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NAIC’s New Privacy Protections Recipe

In April and May, the NAIC Privacy Protections Working Group held the first three of its biweekly calls to discuss its recipe for a new privacy model, “Insurance Consumer Privacy Protection Model Law #674.” During the meetings, the working group considered whether the recipe needed to (a) include, as an ingredient, a private right of action; (b) clarify the HIPAA safe harbor; (c) leave more or less room for “secret sauce” (i.e., revise its confidentiality provisions); (d) revisit its kitchen cleanup processes (i.e., data retention and destruction requirements); and (e) locally source its ingredients (i.e., restrict cross-border data transfers).

Private Right of Action

The debate on whether to include a private right of action within the privacy model was similar to deciding whether a recipe should include cilantro — some love it, while for others it leaves a soapy aftertaste. As expected, consumer advocates sought to preserve a private right of action. They asserted that eliminating it would deprive consumers of any redress for the unwanted use of their personal information and make noncompliance a mere cost of doing business. The advocates alleged that this additional ingredient was necessary to counter insurers’ increased data use and “surveillance economy,” as regulators would not have the resources to enforce the draft model’s protections. Those against its inclusion countered that the ingredient merely preserves the status quo; removing the language does not take away any existing causes of action.

HIPAA Safe Harbor

Discussions on the HIPAA safe harbor were less divisive. The commentators generally agreed that the recipe should include a HIPAA safe harbor. The question was how much to add and how to express that in the recipe (i.e., for the HIPAA safe harbor to apply, is it sufficient for entities to be subject to HIPAA or subject to and in compliance with HIPAA? And how should that apply to entities with varying lines of business, some of which are subject to HIPAA and others that are not?).

Confidentiality Provisions

Industry and consumer advocates debated the extent to which the model’s recipe should protect secret sauce. Industry advocates requested that the optional contractual provisions between regulators and their contractors be made mandatory and expanded to protect all confidential data provided to regulators, even if not a part of a market conduct exam, stressing the importance of such protection to protect service providers’ intellectual property. Consumer advocates, however, said that existing law provided sufficient confidentiality and that the model should not include any confidentiality provisions but rather require additional reporting and disclosures to help consumers “discipline insurers.”

Document Retention and Deletion

Industry and consumer advocates also split on kitchen cleanup (i.e., the model’s data retention and destruction provisions). Industry advocates explained that requiring deletion within 90 days of no longer needing personal information was a technical impossibility for legacy systems and would require years to implement, that individual confirmation of document deletion was unworkable, and that a risk-based (rather than the current one-size-fits-all 90-day proposal) was necessary. Regulators expressed openness to step up compliance or extended implementation deadlines and requested industry input regarding how long would be needed. Consumer advocates, however, requested the draft model be revised to lessen insurer discretion regarding the amount of time for which personal information would be retained. Regulators explained that their data minimization concerns were due to the risk of data breaches and that they were entirely unconcerned with de-identified data, with one regulator exclaiming: “If you can de-identify it, then go ahead and keep it forever.”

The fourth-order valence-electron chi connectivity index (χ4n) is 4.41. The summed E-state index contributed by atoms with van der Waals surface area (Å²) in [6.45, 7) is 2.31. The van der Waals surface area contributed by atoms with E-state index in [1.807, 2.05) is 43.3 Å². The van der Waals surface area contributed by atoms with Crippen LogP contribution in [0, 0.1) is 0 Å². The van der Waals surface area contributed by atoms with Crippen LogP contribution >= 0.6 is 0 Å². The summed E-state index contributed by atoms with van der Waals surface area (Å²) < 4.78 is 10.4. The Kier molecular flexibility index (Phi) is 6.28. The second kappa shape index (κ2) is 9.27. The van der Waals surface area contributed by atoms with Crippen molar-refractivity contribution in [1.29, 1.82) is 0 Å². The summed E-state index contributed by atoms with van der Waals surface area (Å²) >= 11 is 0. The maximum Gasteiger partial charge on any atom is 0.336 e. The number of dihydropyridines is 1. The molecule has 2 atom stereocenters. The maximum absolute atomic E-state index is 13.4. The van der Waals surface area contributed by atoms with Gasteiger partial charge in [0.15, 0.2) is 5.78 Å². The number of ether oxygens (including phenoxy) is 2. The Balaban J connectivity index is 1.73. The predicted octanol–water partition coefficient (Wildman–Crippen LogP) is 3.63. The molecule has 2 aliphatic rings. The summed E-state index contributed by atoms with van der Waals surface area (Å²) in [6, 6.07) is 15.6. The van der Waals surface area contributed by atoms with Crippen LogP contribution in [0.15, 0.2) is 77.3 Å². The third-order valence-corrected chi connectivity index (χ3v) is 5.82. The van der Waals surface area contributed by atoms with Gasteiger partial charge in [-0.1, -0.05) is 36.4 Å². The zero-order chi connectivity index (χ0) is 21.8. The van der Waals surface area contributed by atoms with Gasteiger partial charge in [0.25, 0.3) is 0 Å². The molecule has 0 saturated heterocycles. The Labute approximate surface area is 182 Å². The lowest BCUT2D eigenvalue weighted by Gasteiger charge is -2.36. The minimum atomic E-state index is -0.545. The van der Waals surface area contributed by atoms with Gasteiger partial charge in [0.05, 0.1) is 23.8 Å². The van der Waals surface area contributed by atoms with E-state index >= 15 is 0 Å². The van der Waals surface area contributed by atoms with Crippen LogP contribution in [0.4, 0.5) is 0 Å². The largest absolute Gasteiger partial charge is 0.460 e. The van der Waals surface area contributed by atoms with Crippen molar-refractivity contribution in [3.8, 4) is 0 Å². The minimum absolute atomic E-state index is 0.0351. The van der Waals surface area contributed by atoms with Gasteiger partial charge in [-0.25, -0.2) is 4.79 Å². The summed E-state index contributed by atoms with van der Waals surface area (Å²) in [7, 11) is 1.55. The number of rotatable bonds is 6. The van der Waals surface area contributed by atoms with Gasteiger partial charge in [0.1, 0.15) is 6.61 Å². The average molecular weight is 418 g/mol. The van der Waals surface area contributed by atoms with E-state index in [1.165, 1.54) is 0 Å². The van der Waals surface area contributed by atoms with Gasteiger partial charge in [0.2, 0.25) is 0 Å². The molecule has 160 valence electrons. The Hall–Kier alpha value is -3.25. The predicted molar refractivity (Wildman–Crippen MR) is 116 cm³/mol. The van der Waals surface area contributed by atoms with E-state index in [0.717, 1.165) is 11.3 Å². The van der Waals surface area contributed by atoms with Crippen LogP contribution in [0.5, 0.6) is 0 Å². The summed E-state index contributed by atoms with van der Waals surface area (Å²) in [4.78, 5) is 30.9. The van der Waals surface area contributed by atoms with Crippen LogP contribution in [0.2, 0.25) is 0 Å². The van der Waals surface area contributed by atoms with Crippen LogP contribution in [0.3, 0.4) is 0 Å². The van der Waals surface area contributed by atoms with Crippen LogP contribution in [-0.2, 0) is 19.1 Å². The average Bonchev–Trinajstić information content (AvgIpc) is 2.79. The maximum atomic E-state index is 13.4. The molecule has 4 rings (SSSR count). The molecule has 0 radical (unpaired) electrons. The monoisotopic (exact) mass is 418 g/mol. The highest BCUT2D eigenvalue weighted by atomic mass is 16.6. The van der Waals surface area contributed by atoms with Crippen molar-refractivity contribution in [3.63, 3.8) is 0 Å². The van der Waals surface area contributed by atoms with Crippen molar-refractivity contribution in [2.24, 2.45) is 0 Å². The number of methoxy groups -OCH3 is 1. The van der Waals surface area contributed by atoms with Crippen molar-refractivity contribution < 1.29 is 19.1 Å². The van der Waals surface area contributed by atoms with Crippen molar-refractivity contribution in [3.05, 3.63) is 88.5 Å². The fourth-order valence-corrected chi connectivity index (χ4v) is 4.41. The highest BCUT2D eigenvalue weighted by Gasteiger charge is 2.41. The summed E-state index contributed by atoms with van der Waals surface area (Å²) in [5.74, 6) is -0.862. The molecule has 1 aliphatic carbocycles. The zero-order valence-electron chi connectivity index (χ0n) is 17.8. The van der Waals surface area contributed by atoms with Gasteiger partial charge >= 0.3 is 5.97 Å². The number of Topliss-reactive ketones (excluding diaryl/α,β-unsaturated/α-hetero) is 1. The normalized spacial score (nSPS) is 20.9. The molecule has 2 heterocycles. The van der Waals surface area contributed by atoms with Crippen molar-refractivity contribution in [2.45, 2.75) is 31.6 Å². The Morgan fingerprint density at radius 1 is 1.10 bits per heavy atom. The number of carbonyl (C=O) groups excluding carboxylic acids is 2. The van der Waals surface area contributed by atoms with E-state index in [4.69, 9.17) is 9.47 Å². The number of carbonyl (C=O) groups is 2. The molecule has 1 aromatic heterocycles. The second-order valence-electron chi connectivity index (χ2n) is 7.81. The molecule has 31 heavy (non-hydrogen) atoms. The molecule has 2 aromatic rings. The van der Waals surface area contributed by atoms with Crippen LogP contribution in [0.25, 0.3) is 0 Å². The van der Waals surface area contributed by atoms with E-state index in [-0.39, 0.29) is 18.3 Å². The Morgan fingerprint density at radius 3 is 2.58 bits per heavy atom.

Cross-Border Data Transfers

Consumer advocates appeared ambivalent as to whether their ingredients were locally sourced, but industry advocates raised sharp concerns over the draft model’s proposal to require consent for all cross-border transfers, stating that such a requirement:

  • Might offend, or be preempted by, international treaties;
  • Is contrary to the increasingly global nature of business and is unduly burdensome for companies with global operations;
  • Would exceed the protections put in place by state privacy laws; and
  • Would harm consumers by increasing costs and decreasing the availability of 24-hour customer service without improving either security or consumer control over their data.

Instead, industry commentators encouraged the working group to explore vendor oversight and required contractual provisions when transferring data to service providers or vendors abroad (e.g., requiring international data processors to commit to certain cybersecurity practices and regular oversight and submit to the jurisdiction of U.S. regulators).

Next Steps

The working group made no final decisions but expressed its expectation to revise its recipe based on the feedback received. Next, the working group has invited regulators and other interested parties into the test kitchen for two full days of recipe development on June 5–6. Get your taste buds ready!

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